Produce plays starring role in foodservice promotion

11/03/2009 02:50:00 PM
Cynthia David

MONTREAL — Fruits and vegetables star in a newly expanded Quebec government program that encourages restaurants to put more produce on the plate.

Under the annual “Starring Fruits and Vegetables” program, which began in 2004 as a Nutrition Month initiative, the Quebec Produce Marketing Association will work with restaurant owners year-round to help jazz up their menus.

“Restaurants who register with the program will receive lists of distributors and producers in their region, and we’ll let them know what’s trendy and what ‘stars’ are in season,” said QPMA executive director Sophie Perreault.

“We need more links with hotels, restaurants and institutions,” Perreault said.

“Producers often don’t know what restaurants need, what type of package or cut, what amount and on what days. And chefs don’t always use what’s in season, so their costs are higher.”

“We can not only help chefs increase the variety on their plates,” she said, “but we can connect them to local producers.”

While the program was originally devised to promote local produce, Perreault said she was clear from the start that the newly expanded program must include imports.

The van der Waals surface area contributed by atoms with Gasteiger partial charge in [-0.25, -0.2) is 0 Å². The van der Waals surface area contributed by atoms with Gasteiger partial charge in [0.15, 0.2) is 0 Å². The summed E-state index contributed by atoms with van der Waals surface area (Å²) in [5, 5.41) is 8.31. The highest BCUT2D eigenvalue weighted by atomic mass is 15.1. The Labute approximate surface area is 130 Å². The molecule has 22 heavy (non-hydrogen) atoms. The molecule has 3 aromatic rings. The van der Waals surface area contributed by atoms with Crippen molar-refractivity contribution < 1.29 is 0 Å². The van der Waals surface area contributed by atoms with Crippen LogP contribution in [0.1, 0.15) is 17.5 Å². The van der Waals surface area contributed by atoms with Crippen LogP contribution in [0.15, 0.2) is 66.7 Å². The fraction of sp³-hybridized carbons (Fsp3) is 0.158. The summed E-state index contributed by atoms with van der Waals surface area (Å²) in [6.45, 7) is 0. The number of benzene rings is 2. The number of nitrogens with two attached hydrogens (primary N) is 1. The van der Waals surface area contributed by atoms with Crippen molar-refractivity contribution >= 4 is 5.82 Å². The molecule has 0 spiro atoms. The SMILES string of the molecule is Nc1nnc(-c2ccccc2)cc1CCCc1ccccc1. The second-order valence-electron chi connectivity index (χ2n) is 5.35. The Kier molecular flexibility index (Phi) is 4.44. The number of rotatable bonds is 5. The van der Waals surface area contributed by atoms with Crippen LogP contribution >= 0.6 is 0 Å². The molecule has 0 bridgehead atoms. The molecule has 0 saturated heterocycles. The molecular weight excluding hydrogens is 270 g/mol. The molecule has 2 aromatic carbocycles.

“If we want to promote variety and color on the plate year-round, it’s the only way,” she said. “If restaurants are featuring more appetizer salads and exotic fruit salad for dessert, it’s good for business.”

While applauding the new initiative, Benoit Lecavalier, director of sales and development for produce at foodservice supplier Hector Larivée, also sees an opportunity for the industry to reach out to chefs in their mid-20s to mid-30s who bring a fresh approach to food.

“These cooking school grads are passionate about working with any new specialty produce we can give them to spruce up plates and make them look sharp,” said Lecavalier.

“They’re cooking exotic cuisines and pioneering new styles of cooking, and they work miracles with basic commodities such as carrots. For them, quality and service are more important than price.”

“This is a trend our industry needs to latch onto,” Lecavalier said. “We need reps on the road to connect with these young chefs and make things happen. Hopefully, down the road, they’ll buy regular produce, too.”



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